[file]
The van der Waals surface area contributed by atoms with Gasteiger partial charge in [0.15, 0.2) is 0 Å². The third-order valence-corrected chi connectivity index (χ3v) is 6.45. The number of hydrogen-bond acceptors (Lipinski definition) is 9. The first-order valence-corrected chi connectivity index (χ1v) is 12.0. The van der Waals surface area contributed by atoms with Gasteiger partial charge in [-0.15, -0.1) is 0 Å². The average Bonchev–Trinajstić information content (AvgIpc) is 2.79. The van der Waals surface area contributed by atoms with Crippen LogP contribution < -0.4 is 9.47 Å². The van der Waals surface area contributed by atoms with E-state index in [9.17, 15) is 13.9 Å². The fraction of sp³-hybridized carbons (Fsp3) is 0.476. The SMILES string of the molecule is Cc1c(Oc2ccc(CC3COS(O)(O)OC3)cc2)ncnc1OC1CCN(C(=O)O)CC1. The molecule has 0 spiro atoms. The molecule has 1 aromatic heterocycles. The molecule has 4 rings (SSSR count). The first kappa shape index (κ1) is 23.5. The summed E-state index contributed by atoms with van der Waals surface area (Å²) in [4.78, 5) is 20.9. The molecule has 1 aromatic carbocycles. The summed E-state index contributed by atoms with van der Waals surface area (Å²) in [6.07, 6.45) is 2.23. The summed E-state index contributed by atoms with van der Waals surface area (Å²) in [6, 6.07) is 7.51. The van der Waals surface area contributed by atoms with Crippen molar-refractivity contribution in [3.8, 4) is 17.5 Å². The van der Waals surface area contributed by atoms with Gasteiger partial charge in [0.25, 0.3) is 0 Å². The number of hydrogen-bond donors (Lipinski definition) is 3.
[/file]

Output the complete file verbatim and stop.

The van der Waals surface area contributed by atoms with Gasteiger partial charge in [0.15, 0.2) is 0 Å². The third-order valence-corrected chi connectivity index (χ3v) is 6.45. The number of hydrogen-bond acceptors (Lipinski definition) is 9. The first-order valence-corrected chi connectivity index (χ1v) is 12.0. The van der Waals surface area contributed by atoms with Gasteiger partial charge in [-0.15, -0.1) is 0 Å². The average Bonchev–Trinajstić information content (AvgIpc) is 2.79. The van der Waals surface area contributed by atoms with Crippen LogP contribution < -0.4 is 9.47 Å². The van der Waals surface area contributed by atoms with E-state index in [9.17, 15) is 13.9 Å². The fraction of sp³-hybridized carbons (Fsp3) is 0.476. The SMILES string of the molecule is Cc1c(Oc2ccc(CC3COS(O)(O)OC3)cc2)ncnc1OC1CCN(C(=O)O)CC1. The molecule has 0 spiro atoms. The molecule has 1 aromatic heterocycles. The molecule has 4 rings (SSSR count). The first kappa shape index (κ1) is 23.5. The summed E-state index contributed by atoms with van der Waals surface area (Å²) in [4.78, 5) is 20.9. The molecule has 1 aromatic carbocycles. The summed E-state index contributed by atoms with van der Waals surface area (Å²) in [6.07, 6.45) is 2.23. The summed E-state index contributed by atoms with van der Waals surface area (Å²) in [6, 6.07) is 7.51. The van der Waals surface area contributed by atoms with Crippen molar-refractivity contribution in [3.8, 4) is 17.5 Å². The van der Waals surface area contributed by atoms with Gasteiger partial charge in [0.25, 0.3) is 0 Å². The number of hydrogen-bond donors (Lipinski definition) is 3.